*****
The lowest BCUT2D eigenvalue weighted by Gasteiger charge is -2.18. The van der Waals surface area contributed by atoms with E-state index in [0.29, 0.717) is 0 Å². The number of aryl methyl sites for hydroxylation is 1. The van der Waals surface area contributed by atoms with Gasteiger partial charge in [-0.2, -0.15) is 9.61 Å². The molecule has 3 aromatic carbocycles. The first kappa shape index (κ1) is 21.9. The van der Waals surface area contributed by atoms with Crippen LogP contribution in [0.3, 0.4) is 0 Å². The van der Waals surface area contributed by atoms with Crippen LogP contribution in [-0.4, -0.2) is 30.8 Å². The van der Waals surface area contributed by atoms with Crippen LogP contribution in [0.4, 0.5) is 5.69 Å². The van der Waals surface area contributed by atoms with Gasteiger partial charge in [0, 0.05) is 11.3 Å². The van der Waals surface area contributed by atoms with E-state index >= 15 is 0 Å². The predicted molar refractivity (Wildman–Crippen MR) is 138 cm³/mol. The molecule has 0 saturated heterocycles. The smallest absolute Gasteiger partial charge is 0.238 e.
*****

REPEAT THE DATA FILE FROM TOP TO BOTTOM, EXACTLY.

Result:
The lowest BCUT2D eigenvalue weighted by Gasteiger charge is -2.18. The van der Waals surface area contributed by atoms with E-state index in [0.29, 0.717) is 0 Å². The number of aryl methyl sites for hydroxylation is 1. The van der Waals surface area contributed by atoms with Gasteiger partial charge in [-0.2, -0.15) is 9.61 Å². The molecule has 3 aromatic carbocycles. The first kappa shape index (κ1) is 21.9. The van der Waals surface area contributed by atoms with Crippen LogP contribution in [0.3, 0.4) is 0 Å². The van der Waals surface area contributed by atoms with Crippen LogP contribution in [-0.4, -0.2) is 30.8 Å². The van der Waals surface area contributed by atoms with Crippen LogP contribution in [0.4, 0.5) is 5.69 Å². The van der Waals surface area contributed by atoms with Gasteiger partial charge in [0, 0.05) is 11.3 Å². The van der Waals surface area contributed by atoms with E-state index >= 15 is 0 Å². The predicted molar refractivity (Wildman–Crippen MR) is 138 cm³/mol. The molecule has 0 saturated heterocycles. The smallest absolute Gasteiger partial charge is 0.238 e.